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s far as acronyms go, WCAG 2.1 is a bit of a doozy. It’s not the most recognisable, and certainly not the easiest to say. There’s a good chance you’ve never even heard of it before.

But if you're creating eLearning for government organisations like local councils or state government branches, then you need to know about it ASAP.

More importantly, you need to know how to use it.

So if this is the first time you're hearing about it, don't worry- this blog is here to answer all your questions.

What is WCAG 2.1?

WCAG stands for Web Content Accessibility Guidelines. It’s a wide-ranging set of guidelines for making digital content more accessible for people with disabilities. It’s incredibly comprehensive too, taking into account all kinds of restrictions caused by physical or cognitive disabilities. Many of the recommendations are also just good design principles that benefit all users.

Download our Accessibility Checklist

Why is WCAG 2.1 so important?

Many people with disabilities, such as visual or motor impairments struggle to navigate digital content. They are often unable to use equipment that others take for granted, such as a mouse, keyboard or screen. As so much of society becomes more and more digital, many people risk being unfairly excluded on the basis of a disability. The ability to have a fulfilling career is particularly at risk for exclusion if workplaces cannot provide inclusive digital environments.

If you work in a government organisations, you'll almost certainly have mandatory expectations to provide accessible content and experiences. If you don't, you could be unfairly excluding potential employees and exposing your organisation to reputational risks.

By following the WCAG 2.1 guidelines, you can ensure that your eLearning content is

What does WCAG 2.1 involve?

There are four principles into which the guidelines are sorted. The four principles are:

  1. Perceivable
  2. Operable
  3. Understandable
  4. Robust

Each recommendation has a success criteria with up to three levels of conformance; Levels A, AA and AAA. Level A defines the lowest level of conformance, and Level AAA defines the highest level of conformance, which is the most difficult to achieve. These day, much web content is able to achieve Level A conformance thanks to awareness of recommendations like alt text. However, it is very rare for content to meet even Level AA of conformance.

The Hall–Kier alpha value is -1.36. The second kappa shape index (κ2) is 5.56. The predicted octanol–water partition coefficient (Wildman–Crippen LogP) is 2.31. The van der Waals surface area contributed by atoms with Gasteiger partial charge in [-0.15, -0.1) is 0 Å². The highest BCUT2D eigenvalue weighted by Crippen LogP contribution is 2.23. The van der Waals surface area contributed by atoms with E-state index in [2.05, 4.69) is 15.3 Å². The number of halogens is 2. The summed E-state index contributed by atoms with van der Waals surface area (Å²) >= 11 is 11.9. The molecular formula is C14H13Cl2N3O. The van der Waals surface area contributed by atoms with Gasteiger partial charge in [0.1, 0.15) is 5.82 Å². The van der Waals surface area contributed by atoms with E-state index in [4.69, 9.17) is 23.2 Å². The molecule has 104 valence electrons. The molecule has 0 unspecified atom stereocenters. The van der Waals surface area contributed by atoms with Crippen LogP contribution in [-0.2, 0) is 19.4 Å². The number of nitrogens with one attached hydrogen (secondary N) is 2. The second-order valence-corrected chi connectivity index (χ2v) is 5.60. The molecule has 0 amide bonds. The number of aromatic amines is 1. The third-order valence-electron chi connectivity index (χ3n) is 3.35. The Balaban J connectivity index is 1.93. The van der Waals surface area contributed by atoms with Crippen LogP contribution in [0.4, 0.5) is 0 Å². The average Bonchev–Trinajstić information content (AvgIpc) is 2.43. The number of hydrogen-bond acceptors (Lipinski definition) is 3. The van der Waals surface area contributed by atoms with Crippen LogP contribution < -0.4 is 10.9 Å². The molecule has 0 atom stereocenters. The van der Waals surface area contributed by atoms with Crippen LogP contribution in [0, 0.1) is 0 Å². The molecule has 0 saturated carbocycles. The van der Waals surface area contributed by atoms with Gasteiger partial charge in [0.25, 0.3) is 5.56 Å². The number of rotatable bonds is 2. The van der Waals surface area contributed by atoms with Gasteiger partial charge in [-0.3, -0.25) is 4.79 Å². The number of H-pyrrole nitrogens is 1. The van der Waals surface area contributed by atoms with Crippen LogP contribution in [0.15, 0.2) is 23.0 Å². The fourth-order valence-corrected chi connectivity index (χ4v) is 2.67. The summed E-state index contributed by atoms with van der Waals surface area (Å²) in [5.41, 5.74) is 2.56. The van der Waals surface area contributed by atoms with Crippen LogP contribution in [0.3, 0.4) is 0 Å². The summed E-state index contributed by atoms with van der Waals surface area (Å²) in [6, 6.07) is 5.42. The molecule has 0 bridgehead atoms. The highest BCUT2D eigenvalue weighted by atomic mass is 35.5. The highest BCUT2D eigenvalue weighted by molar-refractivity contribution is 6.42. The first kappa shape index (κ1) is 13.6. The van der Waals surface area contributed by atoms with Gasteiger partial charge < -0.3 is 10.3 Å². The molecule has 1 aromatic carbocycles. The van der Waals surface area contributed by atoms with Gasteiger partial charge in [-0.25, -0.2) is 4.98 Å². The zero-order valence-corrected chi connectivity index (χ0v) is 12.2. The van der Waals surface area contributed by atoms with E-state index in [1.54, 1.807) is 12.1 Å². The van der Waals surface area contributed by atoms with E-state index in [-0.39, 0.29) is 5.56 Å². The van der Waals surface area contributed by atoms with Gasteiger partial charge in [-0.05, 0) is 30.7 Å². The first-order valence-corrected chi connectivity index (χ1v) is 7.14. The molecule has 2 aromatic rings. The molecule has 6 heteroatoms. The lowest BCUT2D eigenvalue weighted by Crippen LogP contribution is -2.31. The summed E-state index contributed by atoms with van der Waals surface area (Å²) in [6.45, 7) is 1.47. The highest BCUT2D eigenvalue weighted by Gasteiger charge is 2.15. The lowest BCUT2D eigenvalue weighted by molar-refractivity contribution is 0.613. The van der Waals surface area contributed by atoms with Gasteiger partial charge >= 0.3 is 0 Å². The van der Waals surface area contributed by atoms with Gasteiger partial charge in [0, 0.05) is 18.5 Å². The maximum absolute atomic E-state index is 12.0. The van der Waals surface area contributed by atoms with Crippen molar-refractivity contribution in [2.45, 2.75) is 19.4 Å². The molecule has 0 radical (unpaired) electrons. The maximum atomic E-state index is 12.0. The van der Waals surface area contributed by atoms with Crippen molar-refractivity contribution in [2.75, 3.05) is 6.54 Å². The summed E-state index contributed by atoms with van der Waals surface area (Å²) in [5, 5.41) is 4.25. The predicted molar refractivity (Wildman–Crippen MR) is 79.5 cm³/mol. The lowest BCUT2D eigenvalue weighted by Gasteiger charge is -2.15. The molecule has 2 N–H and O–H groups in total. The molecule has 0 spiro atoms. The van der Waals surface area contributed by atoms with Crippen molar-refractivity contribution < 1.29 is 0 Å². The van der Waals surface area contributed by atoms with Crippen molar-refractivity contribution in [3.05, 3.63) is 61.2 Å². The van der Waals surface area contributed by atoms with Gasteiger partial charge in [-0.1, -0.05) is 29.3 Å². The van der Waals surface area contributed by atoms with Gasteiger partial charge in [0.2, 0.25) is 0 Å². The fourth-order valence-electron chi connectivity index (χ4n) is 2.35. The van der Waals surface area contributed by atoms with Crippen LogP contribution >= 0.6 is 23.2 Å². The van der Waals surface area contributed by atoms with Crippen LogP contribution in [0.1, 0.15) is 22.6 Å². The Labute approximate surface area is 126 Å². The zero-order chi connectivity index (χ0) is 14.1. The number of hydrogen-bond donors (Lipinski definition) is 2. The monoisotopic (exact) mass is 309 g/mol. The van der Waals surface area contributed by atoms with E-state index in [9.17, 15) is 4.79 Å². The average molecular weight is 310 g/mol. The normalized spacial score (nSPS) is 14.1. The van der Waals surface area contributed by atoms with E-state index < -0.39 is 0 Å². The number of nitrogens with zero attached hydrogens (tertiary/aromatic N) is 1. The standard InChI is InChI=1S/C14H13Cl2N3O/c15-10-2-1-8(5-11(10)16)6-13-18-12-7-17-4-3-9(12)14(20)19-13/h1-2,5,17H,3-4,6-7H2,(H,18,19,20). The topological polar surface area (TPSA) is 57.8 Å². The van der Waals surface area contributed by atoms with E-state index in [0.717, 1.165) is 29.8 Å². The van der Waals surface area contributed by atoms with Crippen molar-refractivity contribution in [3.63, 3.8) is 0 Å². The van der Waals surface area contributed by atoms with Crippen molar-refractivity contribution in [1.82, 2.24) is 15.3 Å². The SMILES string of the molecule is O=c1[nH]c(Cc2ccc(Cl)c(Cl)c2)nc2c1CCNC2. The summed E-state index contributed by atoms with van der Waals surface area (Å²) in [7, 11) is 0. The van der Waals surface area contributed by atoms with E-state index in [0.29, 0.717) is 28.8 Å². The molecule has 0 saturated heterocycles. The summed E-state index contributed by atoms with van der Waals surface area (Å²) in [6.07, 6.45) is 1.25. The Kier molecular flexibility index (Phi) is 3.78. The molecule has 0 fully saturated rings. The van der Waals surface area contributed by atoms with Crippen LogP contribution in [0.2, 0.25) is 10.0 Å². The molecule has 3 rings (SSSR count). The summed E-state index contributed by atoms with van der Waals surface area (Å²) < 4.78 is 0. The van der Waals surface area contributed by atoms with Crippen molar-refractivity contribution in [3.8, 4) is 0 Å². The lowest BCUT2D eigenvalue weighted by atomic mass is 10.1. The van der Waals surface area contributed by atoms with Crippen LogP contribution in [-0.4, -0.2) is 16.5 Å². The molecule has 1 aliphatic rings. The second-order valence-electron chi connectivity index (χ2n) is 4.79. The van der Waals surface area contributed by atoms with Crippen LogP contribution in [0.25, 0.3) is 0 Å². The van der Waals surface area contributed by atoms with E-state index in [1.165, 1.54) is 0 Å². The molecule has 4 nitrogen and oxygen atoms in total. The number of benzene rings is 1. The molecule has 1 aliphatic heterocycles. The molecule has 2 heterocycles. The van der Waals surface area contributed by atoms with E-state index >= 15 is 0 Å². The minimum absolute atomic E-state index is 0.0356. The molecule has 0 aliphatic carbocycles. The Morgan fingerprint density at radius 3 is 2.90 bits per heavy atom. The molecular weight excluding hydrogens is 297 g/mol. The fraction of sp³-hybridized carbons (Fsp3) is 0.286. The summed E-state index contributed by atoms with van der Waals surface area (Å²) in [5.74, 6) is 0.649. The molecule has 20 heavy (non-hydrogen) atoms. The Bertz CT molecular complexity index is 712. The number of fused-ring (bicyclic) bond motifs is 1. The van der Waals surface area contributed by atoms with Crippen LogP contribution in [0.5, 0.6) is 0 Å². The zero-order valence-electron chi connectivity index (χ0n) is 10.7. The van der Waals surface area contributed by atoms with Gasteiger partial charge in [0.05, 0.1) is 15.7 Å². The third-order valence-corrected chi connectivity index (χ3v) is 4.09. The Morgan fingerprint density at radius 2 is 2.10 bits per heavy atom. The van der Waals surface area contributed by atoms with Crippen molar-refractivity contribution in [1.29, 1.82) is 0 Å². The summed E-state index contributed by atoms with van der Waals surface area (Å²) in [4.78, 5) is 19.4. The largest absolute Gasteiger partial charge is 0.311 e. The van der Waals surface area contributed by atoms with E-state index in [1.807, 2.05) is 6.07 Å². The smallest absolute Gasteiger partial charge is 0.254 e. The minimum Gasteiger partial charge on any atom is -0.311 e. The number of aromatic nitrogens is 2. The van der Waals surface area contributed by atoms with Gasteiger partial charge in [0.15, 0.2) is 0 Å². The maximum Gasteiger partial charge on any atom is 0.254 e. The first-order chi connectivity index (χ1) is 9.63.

Meeting the WCAG 2.1 guidelines requires both the right approach AND the right software. Plenty of eLearning authoring tools will let you add basic accessibility elements such as adding alt text, or uploading a transcript for videos and audio, but few tools build-in critical requirements such as keyboard navigation, screen reader compatibility, zoom readability and robust code. Therefore it's crucial to check that the software you use to create eLearning meets the WCAG 2.1 guidelines.

At HowToo, we strive to deliver an eLearning creation tool that helps you meet every Level AA requirement of WCAG 2.1 for your published courses. Not only that, but HowToo is the first eLearning software to build an accessibility checker into our authoring tool to ensure you don't miss a thing. It's a feature that puts HowToo head-and-shoulders above other authoring tools in the eLearning industry, and it's all part of our passion to improve digital accessibility online.

How can I check if my digital content is accessible?

WCAG 2.1 can be a little overwhelming to process. That's why we've taken all the guideline and put them in simple, easy to understand language in a handy, interactive checklist. With our checklist, you can work through the guidelines one at a time and see exactly where you’re doing well, and where you could improve.

Posted 
May 17, 2021
 in 
Accessibility
 category

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